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From the movie: Winter's Bone

Pamela Gray (credits as long as your arm with “twenty good scripts gathering dust in my garage,”) was honest and hilarious about writing stories told from a woman’s point of view, as well as seeing them through production. A bit of horror from the trenches launched the room into bursts of laughter over the difficulty in getting a female orgasm shown on the screen – if she’s over 40. Doesn’t matter if that’s the spine. But you had to be there. She shared keen insights on female mythology differing a bit within the classic Hero’s Journey.

Elizabeth Hunter (as in Director of Development for Universal-Apollo 13-Clockers-Crooklyn-Twelve MonkeysJumping The Broom and so very much more) was an elegant foil, with a lot on structure, plus lifting the skirt on writing and producing stories from the ethnic woman’s point of view.

Wish you were there for this powerful duo. Really. Hunter and Gray could take it on the road.

Pamela Gray

  •  The good news is, in 2008, four women were nominated for an Oscar for their original screenplays. That was big news for women. And it’s good to remind yourself of the positives. As often as possible.
  •  Forget all the reasons not to, and write female characters that the best actresses will want to play. (Jim Uhls also advised creating actor-attracting characters as a means to break into Hollywood. We see a pattern, here).

Elizabeth Hunter

  •  Everything starts with structure and story. If you don’t nail that, you’ll be called on it.
  • What stories should you tell? Pay attention to the stories you tell yourself over and over. Those are probably the stories you should tell. Just write the stories that you want to “tell to the world.” Movies told from a female perspectives are all “a story about a woman who…”

Conversation between Hunter & Gray

  • Unfortunate fact, but make sure your female protag, no matter what she’s dealing with or initiating, has a core that’s likable, as in a bad woman but a good mom. Both said if you don’t, you’ll get lots of notes to make your tortured fem “redeemable” and that as within a narrow confine of what execs might see as acceptable. (I guess that’s why, if she’s bad, she better be a hottie – if you want your film to be made).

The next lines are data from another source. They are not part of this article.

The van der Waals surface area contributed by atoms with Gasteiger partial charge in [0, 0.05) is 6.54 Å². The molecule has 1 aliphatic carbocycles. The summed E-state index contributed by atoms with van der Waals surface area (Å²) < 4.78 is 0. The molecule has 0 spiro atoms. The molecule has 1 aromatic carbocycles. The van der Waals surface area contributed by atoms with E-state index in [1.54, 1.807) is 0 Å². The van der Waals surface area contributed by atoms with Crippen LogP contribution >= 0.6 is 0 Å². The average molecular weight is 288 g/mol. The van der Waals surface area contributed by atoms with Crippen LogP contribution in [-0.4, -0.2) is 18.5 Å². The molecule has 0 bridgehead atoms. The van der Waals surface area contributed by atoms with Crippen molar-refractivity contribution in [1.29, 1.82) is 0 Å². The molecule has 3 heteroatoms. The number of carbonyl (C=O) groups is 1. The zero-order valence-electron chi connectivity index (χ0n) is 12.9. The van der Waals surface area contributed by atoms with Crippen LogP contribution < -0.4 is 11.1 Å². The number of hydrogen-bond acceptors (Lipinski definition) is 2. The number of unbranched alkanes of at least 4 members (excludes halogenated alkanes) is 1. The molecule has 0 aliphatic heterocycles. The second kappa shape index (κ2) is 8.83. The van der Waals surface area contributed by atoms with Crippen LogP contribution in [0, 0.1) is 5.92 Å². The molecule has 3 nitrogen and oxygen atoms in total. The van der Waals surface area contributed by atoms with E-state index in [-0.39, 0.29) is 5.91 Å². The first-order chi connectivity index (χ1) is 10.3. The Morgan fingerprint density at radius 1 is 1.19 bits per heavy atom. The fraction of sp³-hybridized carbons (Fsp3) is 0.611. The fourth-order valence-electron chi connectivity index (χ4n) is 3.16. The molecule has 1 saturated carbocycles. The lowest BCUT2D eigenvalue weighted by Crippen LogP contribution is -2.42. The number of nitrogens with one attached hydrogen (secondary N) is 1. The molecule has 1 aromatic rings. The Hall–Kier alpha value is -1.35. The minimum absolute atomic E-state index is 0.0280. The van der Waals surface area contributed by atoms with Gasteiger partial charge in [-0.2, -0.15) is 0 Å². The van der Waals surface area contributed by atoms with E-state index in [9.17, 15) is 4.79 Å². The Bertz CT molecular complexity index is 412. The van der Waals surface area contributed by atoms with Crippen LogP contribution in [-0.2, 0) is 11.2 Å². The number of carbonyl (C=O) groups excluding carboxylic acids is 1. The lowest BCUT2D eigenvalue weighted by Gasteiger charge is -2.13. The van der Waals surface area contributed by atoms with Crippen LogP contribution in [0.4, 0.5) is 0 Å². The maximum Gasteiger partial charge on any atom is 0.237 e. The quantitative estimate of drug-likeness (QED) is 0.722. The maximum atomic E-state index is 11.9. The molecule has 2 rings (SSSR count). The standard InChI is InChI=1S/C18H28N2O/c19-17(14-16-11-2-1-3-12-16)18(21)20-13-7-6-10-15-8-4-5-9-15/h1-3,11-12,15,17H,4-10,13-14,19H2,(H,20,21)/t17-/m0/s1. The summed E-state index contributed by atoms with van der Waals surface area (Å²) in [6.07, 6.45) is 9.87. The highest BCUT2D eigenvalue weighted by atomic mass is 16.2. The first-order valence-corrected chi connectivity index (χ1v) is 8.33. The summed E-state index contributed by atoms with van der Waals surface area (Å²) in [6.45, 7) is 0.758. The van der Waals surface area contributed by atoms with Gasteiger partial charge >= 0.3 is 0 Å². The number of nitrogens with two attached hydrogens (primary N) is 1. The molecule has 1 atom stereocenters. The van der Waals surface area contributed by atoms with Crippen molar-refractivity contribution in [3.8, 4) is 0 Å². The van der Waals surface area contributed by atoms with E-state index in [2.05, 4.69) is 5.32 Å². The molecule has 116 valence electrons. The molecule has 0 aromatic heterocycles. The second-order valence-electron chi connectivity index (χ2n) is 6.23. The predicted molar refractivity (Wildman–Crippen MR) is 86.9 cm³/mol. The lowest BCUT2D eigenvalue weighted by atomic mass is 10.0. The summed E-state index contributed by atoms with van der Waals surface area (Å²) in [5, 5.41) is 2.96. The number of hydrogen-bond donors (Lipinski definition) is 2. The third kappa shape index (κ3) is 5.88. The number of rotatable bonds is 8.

• TELEPLAY WRITERS: Take note. Television is friendlier towards a wider variety of interesting, female-driven stories than Hollywood is for film. (Note: If you’ve only written screenplays, you might want to do some reading on the 7-act structures required for accommodating the ad placements in network television. Grittier material would gravitate toward the cable market, without ads, so same 3-act structure as film applies for cable without ads).
  • Both panelists said they often return to reading favorite classic and contemporary feminine-perspective stories as those written by: Georgia Elliot, Emily Bronte, Jane Austin and Toni Morrison. (This is just what I wrote down, and does not reflect the full scope of all they cited as favorite authors).
  •  Structure holds everything together. Both panelists recommended “Writing Screenplays that Sell,” by Hal Ackerman, with Gray swearing by Ackerman’s Scene-o-gram for ensuring structure.

Pamela Gray

For those familiar with the archetypes in storytelling, understand that the Female Protagonist’s classic Hero’s Journey is a bit different than it is when using the same story arc for a male protagonist.

  •  In many aspects, the world itself is more repressing for a woman than it is for a man, so environment is often at least one of the female protag’s Antagonists or Threshold Guardians.
  • In the Call to Adventure, the female protag often says no to “the call” more than once before she finally succumbs and goes on her Journey. Her extra hesitation reads natural. The female protag is often more heavily invested in community and family than the male protag, so she has more at stake in leaving all that behind to pursue her Adventure.
  • The Mentor or Ally is different for women. Often more intimate and unexpected. It can be a friend who, without a clue, chirps in with bulls-eye honest insights. And who is capable of delivering the Betrayal 2nd Act Reversal from the Ally and/or Mentor, which occurs in both the classic Hero’s Journey story arc and in most good screenplay structure. (For the male protag, an example of that moment of betrayal/reversal might be “Obi Wan Kanobi dies without giving Luke the further training and help that he feels he desperately needs).
  • Threshold Guardian (can be antagonist): In a woman’s story, this can also come from intimate sources. It can often be her spouse who challenges her level of commitment (think Norma Rae). You rarely if ever find the spouse playing this role in the male Hero’s Journey.